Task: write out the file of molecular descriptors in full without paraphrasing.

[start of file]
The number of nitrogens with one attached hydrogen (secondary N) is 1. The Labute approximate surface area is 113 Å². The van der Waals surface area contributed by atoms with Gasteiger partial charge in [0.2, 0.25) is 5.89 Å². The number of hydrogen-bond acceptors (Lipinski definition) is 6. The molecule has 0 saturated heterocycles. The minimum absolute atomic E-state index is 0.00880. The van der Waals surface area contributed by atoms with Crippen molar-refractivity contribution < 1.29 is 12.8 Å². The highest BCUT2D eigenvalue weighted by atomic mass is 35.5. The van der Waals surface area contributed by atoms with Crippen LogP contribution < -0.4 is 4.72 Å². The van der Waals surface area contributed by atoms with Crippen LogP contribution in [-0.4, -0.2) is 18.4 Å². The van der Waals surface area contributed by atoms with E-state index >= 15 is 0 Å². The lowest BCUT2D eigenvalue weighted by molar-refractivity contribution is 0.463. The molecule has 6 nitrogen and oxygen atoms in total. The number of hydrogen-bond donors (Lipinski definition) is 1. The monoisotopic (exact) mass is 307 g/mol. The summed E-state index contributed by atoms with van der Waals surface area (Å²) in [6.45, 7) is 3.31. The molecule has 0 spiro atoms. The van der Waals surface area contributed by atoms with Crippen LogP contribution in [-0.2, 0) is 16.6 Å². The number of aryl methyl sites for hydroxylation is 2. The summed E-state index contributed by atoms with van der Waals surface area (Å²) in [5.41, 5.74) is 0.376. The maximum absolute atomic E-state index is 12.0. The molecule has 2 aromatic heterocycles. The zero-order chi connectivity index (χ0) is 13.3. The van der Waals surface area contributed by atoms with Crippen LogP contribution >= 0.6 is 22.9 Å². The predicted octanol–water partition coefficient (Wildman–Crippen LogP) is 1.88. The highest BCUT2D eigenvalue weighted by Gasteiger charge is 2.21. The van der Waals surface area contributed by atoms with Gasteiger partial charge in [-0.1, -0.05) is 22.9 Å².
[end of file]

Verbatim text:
The number of nitrogens with one attached hydrogen (secondary N) is 1. The Labute approximate surface area is 113 Å². The van der Waals surface area contributed by atoms with Gasteiger partial charge in [0.2, 0.25) is 5.89 Å². The number of hydrogen-bond acceptors (Lipinski definition) is 6. The molecule has 0 saturated heterocycles. The minimum absolute atomic E-state index is 0.00880. The van der Waals surface area contributed by atoms with Crippen molar-refractivity contribution < 1.29 is 12.8 Å². The highest BCUT2D eigenvalue weighted by atomic mass is 35.5. The van der Waals surface area contributed by atoms with Crippen LogP contribution < -0.4 is 4.72 Å². The van der Waals surface area contributed by atoms with Crippen LogP contribution in [-0.4, -0.2) is 18.4 Å². The van der Waals surface area contributed by atoms with E-state index >= 15 is 0 Å². The lowest BCUT2D eigenvalue weighted by molar-refractivity contribution is 0.463. The molecule has 6 nitrogen and oxygen atoms in total. The number of hydrogen-bond donors (Lipinski definition) is 1. The monoisotopic (exact) mass is 307 g/mol. The summed E-state index contributed by atoms with van der Waals surface area (Å²) in [6.45, 7) is 3.31. The molecule has 0 spiro atoms. The van der Waals surface area contributed by atoms with Crippen LogP contribution in [-0.2, 0) is 16.6 Å². The number of aryl methyl sites for hydroxylation is 2. The summed E-state index contributed by atoms with van der Waals surface area (Å²) in [5.41, 5.74) is 0.376. The maximum absolute atomic E-state index is 12.0. The molecule has 2 aromatic heterocycles. The zero-order chi connectivity index (χ0) is 13.3. The van der Waals surface area contributed by atoms with Crippen LogP contribution >= 0.6 is 22.9 Å². The predicted octanol–water partition coefficient (Wildman–Crippen LogP) is 1.88. The highest BCUT2D eigenvalue weighted by Gasteiger charge is 2.21. The van der Waals surface area contributed by atoms with Gasteiger partial charge in [-0.1, -0.05) is 22.9 Å².